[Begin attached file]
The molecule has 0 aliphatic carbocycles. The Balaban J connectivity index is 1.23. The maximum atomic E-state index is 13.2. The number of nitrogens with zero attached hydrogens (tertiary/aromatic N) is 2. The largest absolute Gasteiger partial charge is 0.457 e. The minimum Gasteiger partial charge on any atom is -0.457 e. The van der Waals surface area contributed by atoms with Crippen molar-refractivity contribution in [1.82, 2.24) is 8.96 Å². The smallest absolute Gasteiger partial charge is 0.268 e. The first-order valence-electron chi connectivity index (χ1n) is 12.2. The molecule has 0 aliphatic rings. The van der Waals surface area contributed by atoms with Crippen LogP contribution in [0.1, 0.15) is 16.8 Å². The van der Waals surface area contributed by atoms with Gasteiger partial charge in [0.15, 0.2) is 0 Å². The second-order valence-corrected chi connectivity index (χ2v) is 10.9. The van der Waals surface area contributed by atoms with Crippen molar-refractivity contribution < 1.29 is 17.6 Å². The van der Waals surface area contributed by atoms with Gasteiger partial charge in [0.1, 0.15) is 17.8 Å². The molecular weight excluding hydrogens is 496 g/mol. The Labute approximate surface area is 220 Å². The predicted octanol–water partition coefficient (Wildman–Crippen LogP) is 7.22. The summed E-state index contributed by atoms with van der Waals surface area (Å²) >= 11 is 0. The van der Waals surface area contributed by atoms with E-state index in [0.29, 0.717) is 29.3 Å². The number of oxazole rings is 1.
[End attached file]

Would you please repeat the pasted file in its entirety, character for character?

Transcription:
The molecule has 0 aliphatic carbocycles. The Balaban J connectivity index is 1.23. The maximum atomic E-state index is 13.2. The number of nitrogens with zero attached hydrogens (tertiary/aromatic N) is 2. The largest absolute Gasteiger partial charge is 0.457 e. The minimum Gasteiger partial charge on any atom is -0.457 e. The van der Waals surface area contributed by atoms with Crippen molar-refractivity contribution in [1.82, 2.24) is 8.96 Å². The smallest absolute Gasteiger partial charge is 0.268 e. The first-order valence-electron chi connectivity index (χ1n) is 12.2. The molecule has 0 aliphatic rings. The van der Waals surface area contributed by atoms with Crippen LogP contribution in [0.1, 0.15) is 16.8 Å². The van der Waals surface area contributed by atoms with Gasteiger partial charge in [0.15, 0.2) is 0 Å². The second-order valence-corrected chi connectivity index (χ2v) is 10.9. The van der Waals surface area contributed by atoms with Crippen molar-refractivity contribution < 1.29 is 17.6 Å². The van der Waals surface area contributed by atoms with Gasteiger partial charge in [0.1, 0.15) is 17.8 Å². The molecular weight excluding hydrogens is 496 g/mol. The Labute approximate surface area is 220 Å². The predicted octanol–water partition coefficient (Wildman–Crippen LogP) is 7.22. The summed E-state index contributed by atoms with van der Waals surface area (Å²) >= 11 is 0. The van der Waals surface area contributed by atoms with E-state index in [0.29, 0.717) is 29.3 Å². The number of oxazole rings is 1.